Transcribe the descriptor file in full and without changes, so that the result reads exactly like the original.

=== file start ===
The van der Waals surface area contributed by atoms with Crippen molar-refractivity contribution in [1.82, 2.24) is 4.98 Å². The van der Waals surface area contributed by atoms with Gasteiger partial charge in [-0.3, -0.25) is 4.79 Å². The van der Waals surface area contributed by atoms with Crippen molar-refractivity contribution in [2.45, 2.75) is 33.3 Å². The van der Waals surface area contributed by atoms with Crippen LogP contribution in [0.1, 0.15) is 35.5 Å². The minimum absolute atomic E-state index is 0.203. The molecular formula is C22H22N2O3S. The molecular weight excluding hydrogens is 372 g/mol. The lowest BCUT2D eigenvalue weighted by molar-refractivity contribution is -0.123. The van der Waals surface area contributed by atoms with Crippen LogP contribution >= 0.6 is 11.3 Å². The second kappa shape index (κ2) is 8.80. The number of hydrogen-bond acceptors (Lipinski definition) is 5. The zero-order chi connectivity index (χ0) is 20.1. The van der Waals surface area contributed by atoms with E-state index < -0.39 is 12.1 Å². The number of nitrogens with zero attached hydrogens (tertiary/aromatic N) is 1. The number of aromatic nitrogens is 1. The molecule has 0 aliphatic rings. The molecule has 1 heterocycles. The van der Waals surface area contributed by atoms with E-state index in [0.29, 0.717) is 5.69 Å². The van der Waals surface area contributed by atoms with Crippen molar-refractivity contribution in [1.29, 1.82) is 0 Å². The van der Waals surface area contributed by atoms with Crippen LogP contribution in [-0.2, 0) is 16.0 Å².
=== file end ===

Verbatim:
The van der Waals surface area contributed by atoms with Crippen molar-refractivity contribution in [1.82, 2.24) is 4.98 Å². The van der Waals surface area contributed by atoms with Gasteiger partial charge in [-0.3, -0.25) is 4.79 Å². The van der Waals surface area contributed by atoms with Crippen molar-refractivity contribution in [2.45, 2.75) is 33.3 Å². The van der Waals surface area contributed by atoms with Crippen LogP contribution in [0.1, 0.15) is 35.5 Å². The minimum absolute atomic E-state index is 0.203. The molecular formula is C22H22N2O3S. The molecular weight excluding hydrogens is 372 g/mol. The lowest BCUT2D eigenvalue weighted by molar-refractivity contribution is -0.123. The van der Waals surface area contributed by atoms with Crippen LogP contribution >= 0.6 is 11.3 Å². The second kappa shape index (κ2) is 8.80. The number of hydrogen-bond acceptors (Lipinski definition) is 5. The zero-order chi connectivity index (χ0) is 20.1. The van der Waals surface area contributed by atoms with E-state index < -0.39 is 12.1 Å². The number of nitrogens with zero attached hydrogens (tertiary/aromatic N) is 1. The number of aromatic nitrogens is 1. The molecule has 0 aliphatic rings. The molecule has 1 heterocycles. The van der Waals surface area contributed by atoms with E-state index in [0.29, 0.717) is 5.69 Å². The van der Waals surface area contributed by atoms with Crippen molar-refractivity contribution in [1.29, 1.82) is 0 Å². The van der Waals surface area contributed by atoms with Crippen LogP contribution in [-0.2, 0) is 16.0 Å².